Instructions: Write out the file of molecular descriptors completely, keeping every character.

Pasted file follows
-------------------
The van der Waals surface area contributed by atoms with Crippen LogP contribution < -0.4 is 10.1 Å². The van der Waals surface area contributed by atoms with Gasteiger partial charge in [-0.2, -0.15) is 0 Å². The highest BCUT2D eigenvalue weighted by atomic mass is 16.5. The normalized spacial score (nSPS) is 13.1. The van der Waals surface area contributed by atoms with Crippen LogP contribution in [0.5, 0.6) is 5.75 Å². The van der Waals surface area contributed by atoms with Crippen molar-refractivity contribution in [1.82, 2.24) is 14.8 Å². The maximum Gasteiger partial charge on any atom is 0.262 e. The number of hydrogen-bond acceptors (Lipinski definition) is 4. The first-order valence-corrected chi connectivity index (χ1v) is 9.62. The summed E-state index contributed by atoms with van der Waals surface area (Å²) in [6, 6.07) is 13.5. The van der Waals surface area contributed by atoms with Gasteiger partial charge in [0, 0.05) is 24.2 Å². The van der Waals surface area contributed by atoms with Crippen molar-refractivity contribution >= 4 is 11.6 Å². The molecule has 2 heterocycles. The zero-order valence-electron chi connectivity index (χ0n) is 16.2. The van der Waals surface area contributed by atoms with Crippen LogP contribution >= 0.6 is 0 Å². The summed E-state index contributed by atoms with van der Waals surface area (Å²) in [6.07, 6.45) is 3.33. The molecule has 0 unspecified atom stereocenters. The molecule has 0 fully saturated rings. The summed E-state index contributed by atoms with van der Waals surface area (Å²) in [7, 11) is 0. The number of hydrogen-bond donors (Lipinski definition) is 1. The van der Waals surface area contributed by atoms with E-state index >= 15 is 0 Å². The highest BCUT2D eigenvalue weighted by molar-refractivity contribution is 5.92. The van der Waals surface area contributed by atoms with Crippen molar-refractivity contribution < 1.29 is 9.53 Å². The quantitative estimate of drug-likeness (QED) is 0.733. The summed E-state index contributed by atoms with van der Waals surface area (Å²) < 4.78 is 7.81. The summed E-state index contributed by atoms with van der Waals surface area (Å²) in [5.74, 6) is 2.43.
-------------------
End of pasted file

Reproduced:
The van der Waals surface area contributed by atoms with Crippen LogP contribution < -0.4 is 10.1 Å². The van der Waals surface area contributed by atoms with Gasteiger partial charge in [-0.2, -0.15) is 0 Å². The highest BCUT2D eigenvalue weighted by atomic mass is 16.5. The normalized spacial score (nSPS) is 13.1. The van der Waals surface area contributed by atoms with Crippen LogP contribution in [0.5, 0.6) is 5.75 Å². The van der Waals surface area contributed by atoms with Crippen molar-refractivity contribution in [1.82, 2.24) is 14.8 Å². The maximum Gasteiger partial charge on any atom is 0.262 e. The number of hydrogen-bond acceptors (Lipinski definition) is 4. The first-order valence-corrected chi connectivity index (χ1v) is 9.62. The summed E-state index contributed by atoms with van der Waals surface area (Å²) in [6, 6.07) is 13.5. The van der Waals surface area contributed by atoms with Gasteiger partial charge in [0, 0.05) is 24.2 Å². The van der Waals surface area contributed by atoms with Crippen molar-refractivity contribution >= 4 is 11.6 Å². The molecule has 2 heterocycles. The zero-order valence-electron chi connectivity index (χ0n) is 16.2. The van der Waals surface area contributed by atoms with Crippen LogP contribution >= 0.6 is 0 Å². The summed E-state index contributed by atoms with van der Waals surface area (Å²) in [6.07, 6.45) is 3.33. The molecule has 0 unspecified atom stereocenters. The molecule has 0 fully saturated rings. The summed E-state index contributed by atoms with van der Waals surface area (Å²) in [7, 11) is 0. The number of hydrogen-bond donors (Lipinski definition) is 1. The van der Waals surface area contributed by atoms with E-state index >= 15 is 0 Å². The highest BCUT2D eigenvalue weighted by molar-refractivity contribution is 5.92. The van der Waals surface area contributed by atoms with Crippen molar-refractivity contribution < 1.29 is 9.53 Å². The quantitative estimate of drug-likeness (QED) is 0.733. The summed E-state index contributed by atoms with van der Waals surface area (Å²) < 4.78 is 7.81. The summed E-state index contributed by atoms with van der Waals surface area (Å²) in [5.74, 6) is 2.43.